Friday, June 5, 2020

Tag: Drug Administration

StemCyte Receives Phase II Investigational New Drug (IND) Clearance from the U.S. Food and...

Published: January 3, 2019

BALDWIN PARK, Calif., Jan. 3, 2019 /PRNewswire/ — StemCyte is pleased to announce that the U.S. Food and Drug Administration (FDA), on December 14, 2018, approved its Phase II Investigational New Drug (IND) application for Allogeneic Human Leukocyte Antigen (HLA)-Matched Umbilical Cord Blood Mononuclear Stem Cells (UCBMNC) (MC001) for the treatment of spinal cord injury.

Q Therapeutics Approved to Start Trial of Cell Therapy Aiming to Restore Myelin

Published: July 26, 2017

A cell therapy intended to boost myelin regeneration — Q-Cells by Q Therapeutics — has received a green light from the U.S. Food and Drug Administration to proceed with a clinical trial in patients with transverse myelitis (TM), a disease that like multiple sclerosis is characterized by myelin damage.

FDA approval of the company’s Investigational New Drug (IND) application allows researchers to start a Phase 1/2 clinical trial in which nine patients will receive increasing doses of the treatment.

Asterias Biotherapeutics Receives FDA Clearance to Enroll C-4 Patients in SCiStar Study

Published: July 10, 2017 | Spinal Cord Injury:

Ability to enroll patients with second most common cervical spinal cord injury broadens eligible population for SCiStar study and future trials

FREMONT, Calif., July 10, 2017 /PRNewswire/ — Asterias Biotherapeutics, Inc. (NYSE MKT: AST), a biotechnology company pioneering the field of regenerative medicine, today announced that the U.S. Food and Drug Administration (FDA) has accepted the company’s amendment to the clinical research protocol for its ongoing AST-OPC1 SCiStar Phase 1/2a clinical trial in motor complete cervical spinal cord injury (SCI). The amendment expands the eligibility criteria to include patients with a C-4 spinal cord injury and extends the dosing window from 14 to 30 days to 21 to 42 days post-injury.

Lyrica Approved for Spinal Neuropathic Pain

Published: June 25, 2012

The Food and Drug Administration has approved the use of Lyrica for the management of neuropathic pain associated with chronic, debilitating spinal cord injuries. Lyrica, the brand name for pregabalin, is manufactured by Pfizer (NYSE: PFE) and is already widely used to treat fibromyalgia pain.

According to Pfizer, about 40 percent of the 270,000 Americans with spinal cord injuries suffer from chronic neuropathic pain that they describe as severe or excruciating. An estimated 12,000 new spinal cord injury patients are diagnosed in the U.S.each year.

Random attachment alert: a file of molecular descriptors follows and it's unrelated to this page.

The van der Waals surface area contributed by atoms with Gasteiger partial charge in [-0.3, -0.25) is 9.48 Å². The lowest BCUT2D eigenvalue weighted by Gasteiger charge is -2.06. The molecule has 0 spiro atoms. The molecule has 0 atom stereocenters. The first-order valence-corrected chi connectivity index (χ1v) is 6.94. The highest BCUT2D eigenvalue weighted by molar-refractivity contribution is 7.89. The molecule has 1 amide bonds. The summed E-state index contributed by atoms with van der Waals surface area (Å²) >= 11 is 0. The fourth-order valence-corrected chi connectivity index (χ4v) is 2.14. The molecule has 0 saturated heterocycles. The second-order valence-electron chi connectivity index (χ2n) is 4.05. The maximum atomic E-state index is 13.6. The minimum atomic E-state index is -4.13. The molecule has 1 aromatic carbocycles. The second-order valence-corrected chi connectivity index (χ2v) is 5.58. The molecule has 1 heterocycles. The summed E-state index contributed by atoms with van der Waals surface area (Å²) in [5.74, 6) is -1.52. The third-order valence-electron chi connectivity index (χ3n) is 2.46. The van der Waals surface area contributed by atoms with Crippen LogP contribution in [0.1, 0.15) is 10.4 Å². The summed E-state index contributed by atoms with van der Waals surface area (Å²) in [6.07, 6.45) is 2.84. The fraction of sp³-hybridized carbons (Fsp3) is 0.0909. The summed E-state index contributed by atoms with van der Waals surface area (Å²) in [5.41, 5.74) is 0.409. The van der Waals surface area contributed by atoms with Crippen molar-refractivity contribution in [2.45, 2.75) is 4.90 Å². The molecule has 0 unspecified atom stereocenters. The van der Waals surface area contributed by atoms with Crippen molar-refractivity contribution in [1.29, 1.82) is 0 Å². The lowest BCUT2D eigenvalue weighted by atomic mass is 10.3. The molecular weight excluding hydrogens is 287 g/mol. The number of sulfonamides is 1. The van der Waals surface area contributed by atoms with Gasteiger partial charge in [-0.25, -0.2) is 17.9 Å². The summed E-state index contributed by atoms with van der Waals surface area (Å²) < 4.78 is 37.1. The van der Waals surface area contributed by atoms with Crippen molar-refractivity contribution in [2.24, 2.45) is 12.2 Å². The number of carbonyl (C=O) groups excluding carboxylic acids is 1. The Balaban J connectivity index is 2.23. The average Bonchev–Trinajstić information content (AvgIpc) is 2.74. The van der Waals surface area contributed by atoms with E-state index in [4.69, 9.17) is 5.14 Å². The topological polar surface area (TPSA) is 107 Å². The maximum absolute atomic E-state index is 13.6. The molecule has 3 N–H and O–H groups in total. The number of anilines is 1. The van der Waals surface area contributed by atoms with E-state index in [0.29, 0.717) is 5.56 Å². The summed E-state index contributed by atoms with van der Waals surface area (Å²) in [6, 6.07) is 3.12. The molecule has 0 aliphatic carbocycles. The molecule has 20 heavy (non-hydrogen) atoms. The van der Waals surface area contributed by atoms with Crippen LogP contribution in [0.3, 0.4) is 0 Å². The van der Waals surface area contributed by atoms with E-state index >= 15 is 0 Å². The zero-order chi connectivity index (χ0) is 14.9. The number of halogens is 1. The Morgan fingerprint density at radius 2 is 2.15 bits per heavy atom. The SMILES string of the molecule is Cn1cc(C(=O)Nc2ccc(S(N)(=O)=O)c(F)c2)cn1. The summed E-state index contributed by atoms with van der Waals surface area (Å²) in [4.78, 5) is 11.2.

Promising new therapy could ‘cure’ paralyzed patients

Published: March 14, 2012

Dr. W. Dalton Dietrich, scientific director of the Miami Project to Cure Paralysis, was in Washington this week seeking U.S. Food and Drug Administration approval to start a clinical safety trial of a remarkable new therapy for those suffering from brain and spinal cord injuries.

The Miami Project was co-founded 26 years ago by neurosurgeon Barth Green and Hall of Fame middle linebacker Nick Buoniconti, who led the 1972 Miami Dolphins’ legendary No Name Defense — the only NFL team to win the Super Bowl after a perfect season.

In 1985, Buoniconti’s son, then a 19-year-old sophomore at the Citadel, severed his spinal cord during a college football game. Now 44 and president of the Miami Project, Marc Buoniconti is a quadriplegic who uses a motorized, breath-operated wheelchair to get around.

China halts unapproved stem cell treatments as industry grows in country with lighter rules

Published: January 10, 2012

BEIJING — The Health Ministry ordered unapproved stem cell treatments stopped Tuesday as China tries to bring under control its growing but loosely regulated industry.

The ministry stopped accepting applications for stem cell procedures until July and is implementing a yearlong campaign to halt unauthorized stem cell therapy trials.

Geron Is Shutting Down Its Stem Cell Clinical Trial

Published: November 14, 2011

The company conducting the world’s first clinical trial of a therapy using human embryonic stem cells said on Monday that it was halting that trial and leaving the stem cell business entirely.

The company, Geron, said that its move did not reflect a lack of promise for the controversial field. Rather, it said, with money scarce, it had decided to focus on its experimental cancer therapies, which are further along in development.

“I deeply believe in the promise of stem cells,” John A. Scarlett, the chief executive of Geron, said in an interview. “I don’t think that promise is in any way, shape or form changed by what we’re doing.”

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